Beijing : China had been working on a heavily invested Hydropower station in Brahmaputra river in Tibet and had begun its operations from the first unit last November. Finally, China today operationalized its fully-functional USD 1.5 billion Zam Hydropower Station, the largest in Tibet, built on the Brahmaputra river, which has raised concerns in India over the likelihood of disrupting water supplies. China Gezhouba Group, a major hydropower contractor based in Wuhan, capital of Hubei Province in central China, informed that all six of the station’s units were incorporated into the power grid today, Located in the Gyaca County, Shannan Prefecture, the Station utilizes rich water resources of Brahmaputra known in Tibet as Yarlung Zangbo River, a major river which flows through Tibet into India and later into Bangladesh.The dam – due to its location and design infrastructure – considered to be the world’s highest-altitude hydropower station and the largest of its kind – will produce produces 2.5 billion kilowatt-hours of electricity a year.It will alleviate the electricity shortage in central Tibet and empower the development of the electricity-strapped region. It is also an important energy base in central Tibet. Investment of the hydropower station, about 140 kms from Tibetan capital Lhasa, totalled 9.6 billion yuan (about USD 1.5 billion).
Thankfully understanding India’s discomfort over this issue, Operationalising the dam, China said it will take into consideration India’s concerns and will remain in contact with New Delhi on this. Asked about India’s concerns over the dam, Chinese Foreign Ministry spokesperson Hua Chunying told a media briefing here that the two countries are in touch with each other over the river water issues during high level visits. ‘We will take into consideration the concerns of the Indian side and will remain in contact with them,’ she said.A plan has been chartered out wherein, when electricity would be in excess in summer season, part of the electricity will be transmitted to the neighboring Qinghai province.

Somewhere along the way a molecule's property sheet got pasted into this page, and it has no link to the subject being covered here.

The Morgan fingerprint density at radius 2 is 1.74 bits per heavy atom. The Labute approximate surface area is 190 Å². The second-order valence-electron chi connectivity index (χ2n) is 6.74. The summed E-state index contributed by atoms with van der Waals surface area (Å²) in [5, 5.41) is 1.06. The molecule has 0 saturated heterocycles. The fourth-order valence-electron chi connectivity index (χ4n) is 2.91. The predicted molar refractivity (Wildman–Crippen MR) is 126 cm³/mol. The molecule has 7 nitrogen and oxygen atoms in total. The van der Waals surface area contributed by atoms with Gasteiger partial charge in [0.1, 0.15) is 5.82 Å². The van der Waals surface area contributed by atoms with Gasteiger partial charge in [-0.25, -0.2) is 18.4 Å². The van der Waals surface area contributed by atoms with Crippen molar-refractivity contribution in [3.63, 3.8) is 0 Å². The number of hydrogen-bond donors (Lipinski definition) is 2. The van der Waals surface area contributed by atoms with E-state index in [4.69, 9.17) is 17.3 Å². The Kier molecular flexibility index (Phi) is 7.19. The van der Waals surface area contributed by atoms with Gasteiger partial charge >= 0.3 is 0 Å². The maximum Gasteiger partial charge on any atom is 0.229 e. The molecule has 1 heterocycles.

An Indian Inter-Ministerial Expert Group (IMEG) on the Brahmaputra in 2013 said the dams were being built on the upper reaches and called for further monitoring considering their impact on the flow of waters to the lower reaches. The IMEG noted that the three dams – Jiexu, Zangmu and Jiacha – which were flowing within 25 kms of each other, are also situated around 550 kms from the Indian border, hence India had been raking up this issue with China for the past few years. Under an understanding reached in 2013, Chinese side agreed to provide more flood data of Brahmaputra from May to October instead of June to October in the previous agreements river water agreements in 2008 and 2010.
India is concerned that if the waters are diverted, then projects on the Brahmaputra, particularly the Upper Siang and Lower Suhansri projects in Arunachal Pradesh, might get affected.